The battle against cancer


Sir, - K. Humphries (December 23rd) makes the valid point that "the public awareness programmes for prostate cancer is minuscule compared with that of breast cancer".

This is true, but it is important to realise that in women's cancer, knowledge of the disease is low. In the recently-launched study Caring about Women and Cancer (CAWAC), 80 per cent of 701 women questioned indicated that they knew very little about cancer prior to their diagnosis. More importantly, of the 20 per cent who knew some facts, 70 to 75 per cent learned this from the media - TV, radio, magazines and newspapers - with fewer than 20 per cent acquiring knowledge from medical professional bodies or cancer agencies.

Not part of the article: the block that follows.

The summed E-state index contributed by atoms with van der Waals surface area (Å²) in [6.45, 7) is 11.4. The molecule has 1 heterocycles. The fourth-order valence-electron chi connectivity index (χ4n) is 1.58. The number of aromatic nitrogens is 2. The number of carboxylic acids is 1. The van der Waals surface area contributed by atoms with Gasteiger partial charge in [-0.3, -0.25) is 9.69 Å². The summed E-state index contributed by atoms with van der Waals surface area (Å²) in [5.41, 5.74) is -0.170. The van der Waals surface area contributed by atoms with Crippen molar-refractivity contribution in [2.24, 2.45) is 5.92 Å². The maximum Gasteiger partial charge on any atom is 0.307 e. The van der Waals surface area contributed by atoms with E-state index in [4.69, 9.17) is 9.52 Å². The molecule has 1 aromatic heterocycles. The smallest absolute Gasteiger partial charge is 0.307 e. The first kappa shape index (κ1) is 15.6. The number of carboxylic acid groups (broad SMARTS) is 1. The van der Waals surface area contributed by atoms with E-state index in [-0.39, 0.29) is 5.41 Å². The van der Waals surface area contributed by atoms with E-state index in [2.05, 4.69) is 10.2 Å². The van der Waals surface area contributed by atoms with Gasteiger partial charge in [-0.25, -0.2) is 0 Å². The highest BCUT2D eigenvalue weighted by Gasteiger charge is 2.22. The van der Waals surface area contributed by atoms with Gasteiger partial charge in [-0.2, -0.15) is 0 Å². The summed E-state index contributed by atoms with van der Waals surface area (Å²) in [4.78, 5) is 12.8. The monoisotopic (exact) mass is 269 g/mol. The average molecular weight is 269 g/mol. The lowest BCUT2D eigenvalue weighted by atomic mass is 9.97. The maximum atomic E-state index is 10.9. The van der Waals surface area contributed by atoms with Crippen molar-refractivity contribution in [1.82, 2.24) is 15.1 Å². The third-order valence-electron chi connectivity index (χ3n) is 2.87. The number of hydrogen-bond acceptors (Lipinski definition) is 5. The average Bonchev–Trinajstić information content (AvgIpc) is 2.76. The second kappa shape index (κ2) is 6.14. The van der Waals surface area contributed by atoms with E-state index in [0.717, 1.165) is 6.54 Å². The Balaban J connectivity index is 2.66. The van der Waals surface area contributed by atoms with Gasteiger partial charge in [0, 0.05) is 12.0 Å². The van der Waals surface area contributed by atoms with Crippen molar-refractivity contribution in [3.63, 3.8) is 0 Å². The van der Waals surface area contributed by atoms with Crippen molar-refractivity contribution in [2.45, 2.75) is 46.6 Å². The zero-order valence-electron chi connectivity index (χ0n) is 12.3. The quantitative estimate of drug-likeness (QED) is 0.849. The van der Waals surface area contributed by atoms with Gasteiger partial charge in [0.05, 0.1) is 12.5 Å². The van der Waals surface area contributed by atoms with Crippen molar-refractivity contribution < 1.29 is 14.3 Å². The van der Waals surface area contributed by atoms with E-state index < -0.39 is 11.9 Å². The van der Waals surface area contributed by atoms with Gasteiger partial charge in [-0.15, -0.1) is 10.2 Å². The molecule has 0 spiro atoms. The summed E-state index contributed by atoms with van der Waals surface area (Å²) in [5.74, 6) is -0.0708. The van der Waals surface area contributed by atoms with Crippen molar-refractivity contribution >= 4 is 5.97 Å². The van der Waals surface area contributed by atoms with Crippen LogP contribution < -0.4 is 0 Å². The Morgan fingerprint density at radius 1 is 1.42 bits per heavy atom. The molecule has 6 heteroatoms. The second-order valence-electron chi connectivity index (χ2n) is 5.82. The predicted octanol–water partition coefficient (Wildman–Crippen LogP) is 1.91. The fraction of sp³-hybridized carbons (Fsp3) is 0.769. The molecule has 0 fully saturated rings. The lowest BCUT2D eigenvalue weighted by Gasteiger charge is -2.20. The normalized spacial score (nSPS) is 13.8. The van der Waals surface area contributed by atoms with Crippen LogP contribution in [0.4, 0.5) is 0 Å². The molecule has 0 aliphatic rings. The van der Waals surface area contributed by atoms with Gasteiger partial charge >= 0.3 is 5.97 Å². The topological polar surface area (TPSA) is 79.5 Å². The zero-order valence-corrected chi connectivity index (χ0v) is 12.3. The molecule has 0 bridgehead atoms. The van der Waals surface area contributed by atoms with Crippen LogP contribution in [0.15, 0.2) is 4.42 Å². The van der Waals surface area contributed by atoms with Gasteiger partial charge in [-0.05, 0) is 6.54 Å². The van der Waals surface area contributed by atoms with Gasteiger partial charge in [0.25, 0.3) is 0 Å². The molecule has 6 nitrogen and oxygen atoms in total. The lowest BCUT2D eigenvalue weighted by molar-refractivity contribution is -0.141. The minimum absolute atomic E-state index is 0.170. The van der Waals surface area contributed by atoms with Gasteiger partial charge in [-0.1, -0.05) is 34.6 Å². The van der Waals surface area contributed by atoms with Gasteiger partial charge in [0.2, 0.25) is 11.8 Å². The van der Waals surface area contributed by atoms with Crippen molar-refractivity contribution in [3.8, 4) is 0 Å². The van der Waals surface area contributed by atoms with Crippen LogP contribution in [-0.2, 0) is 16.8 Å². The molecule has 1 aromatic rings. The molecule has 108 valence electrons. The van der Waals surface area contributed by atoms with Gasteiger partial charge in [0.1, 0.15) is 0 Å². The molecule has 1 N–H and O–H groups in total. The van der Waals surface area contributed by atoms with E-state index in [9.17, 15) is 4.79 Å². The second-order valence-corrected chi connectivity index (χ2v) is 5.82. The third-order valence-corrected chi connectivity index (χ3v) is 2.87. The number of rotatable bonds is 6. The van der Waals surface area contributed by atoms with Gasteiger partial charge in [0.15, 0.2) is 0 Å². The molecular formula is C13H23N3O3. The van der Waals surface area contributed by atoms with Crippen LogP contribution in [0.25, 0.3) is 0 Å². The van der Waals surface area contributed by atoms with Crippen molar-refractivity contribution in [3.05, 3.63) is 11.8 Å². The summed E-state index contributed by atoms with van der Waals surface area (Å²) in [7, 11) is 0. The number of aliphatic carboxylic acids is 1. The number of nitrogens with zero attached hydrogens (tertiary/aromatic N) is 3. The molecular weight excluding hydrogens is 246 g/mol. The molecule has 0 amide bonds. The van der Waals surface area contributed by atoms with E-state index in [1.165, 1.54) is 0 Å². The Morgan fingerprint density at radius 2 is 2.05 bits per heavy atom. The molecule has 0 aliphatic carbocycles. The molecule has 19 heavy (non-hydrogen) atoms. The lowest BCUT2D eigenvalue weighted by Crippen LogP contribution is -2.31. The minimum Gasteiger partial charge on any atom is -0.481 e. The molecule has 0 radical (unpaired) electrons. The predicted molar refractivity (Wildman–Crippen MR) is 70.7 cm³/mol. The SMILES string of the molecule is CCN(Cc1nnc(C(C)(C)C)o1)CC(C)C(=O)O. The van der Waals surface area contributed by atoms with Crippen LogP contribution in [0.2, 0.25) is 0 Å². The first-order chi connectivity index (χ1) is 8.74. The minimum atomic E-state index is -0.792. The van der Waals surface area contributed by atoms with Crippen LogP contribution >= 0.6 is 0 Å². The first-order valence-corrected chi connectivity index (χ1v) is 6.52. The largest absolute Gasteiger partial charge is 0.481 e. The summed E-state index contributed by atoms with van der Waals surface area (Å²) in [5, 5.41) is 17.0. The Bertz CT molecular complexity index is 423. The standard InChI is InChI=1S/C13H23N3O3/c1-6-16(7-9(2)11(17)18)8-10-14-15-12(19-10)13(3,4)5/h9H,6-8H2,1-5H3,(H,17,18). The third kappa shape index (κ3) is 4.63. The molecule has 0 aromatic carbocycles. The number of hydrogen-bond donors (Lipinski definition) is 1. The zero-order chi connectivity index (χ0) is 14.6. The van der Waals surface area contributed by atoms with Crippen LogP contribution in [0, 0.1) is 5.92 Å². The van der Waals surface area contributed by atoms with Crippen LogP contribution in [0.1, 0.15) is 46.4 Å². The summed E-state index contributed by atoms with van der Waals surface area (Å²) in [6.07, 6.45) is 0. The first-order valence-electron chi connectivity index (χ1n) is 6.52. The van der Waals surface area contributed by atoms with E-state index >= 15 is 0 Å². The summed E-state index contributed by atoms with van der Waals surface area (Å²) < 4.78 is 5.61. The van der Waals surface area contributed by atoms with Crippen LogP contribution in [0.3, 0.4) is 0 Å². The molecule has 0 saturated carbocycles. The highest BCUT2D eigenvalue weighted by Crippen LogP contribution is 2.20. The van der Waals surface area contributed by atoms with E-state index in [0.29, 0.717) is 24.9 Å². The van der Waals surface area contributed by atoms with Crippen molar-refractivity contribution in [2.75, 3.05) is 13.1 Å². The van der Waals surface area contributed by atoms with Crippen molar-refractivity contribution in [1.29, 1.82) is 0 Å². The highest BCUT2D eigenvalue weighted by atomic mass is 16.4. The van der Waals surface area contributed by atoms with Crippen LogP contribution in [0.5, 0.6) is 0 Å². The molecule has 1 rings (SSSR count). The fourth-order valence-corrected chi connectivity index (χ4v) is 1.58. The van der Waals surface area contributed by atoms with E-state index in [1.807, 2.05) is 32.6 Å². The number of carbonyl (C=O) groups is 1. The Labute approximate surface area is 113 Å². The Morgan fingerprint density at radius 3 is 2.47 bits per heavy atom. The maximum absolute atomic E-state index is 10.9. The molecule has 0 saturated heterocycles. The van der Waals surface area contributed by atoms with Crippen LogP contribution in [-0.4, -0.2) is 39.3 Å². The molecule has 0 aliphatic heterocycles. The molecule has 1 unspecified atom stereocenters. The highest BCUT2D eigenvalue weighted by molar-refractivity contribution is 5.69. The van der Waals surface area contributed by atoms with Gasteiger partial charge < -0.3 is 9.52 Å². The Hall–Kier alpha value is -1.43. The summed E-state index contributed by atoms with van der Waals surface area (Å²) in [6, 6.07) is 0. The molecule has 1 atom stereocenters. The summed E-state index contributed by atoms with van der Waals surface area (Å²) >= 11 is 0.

This highlights the important role and responsibility of the media in communicating information to the public about cancer prevention through early detection measures, identification of risk factors and effective treatments available. I note that these issues have been well identified in your Editorial of December 23rd. - Yours, etc.,

James Fennelly, Chairman of the National Cancer Forum, and Chief Advisor to the Department of Health and Children, Department of Health, Hawkins Street, Dublin 2.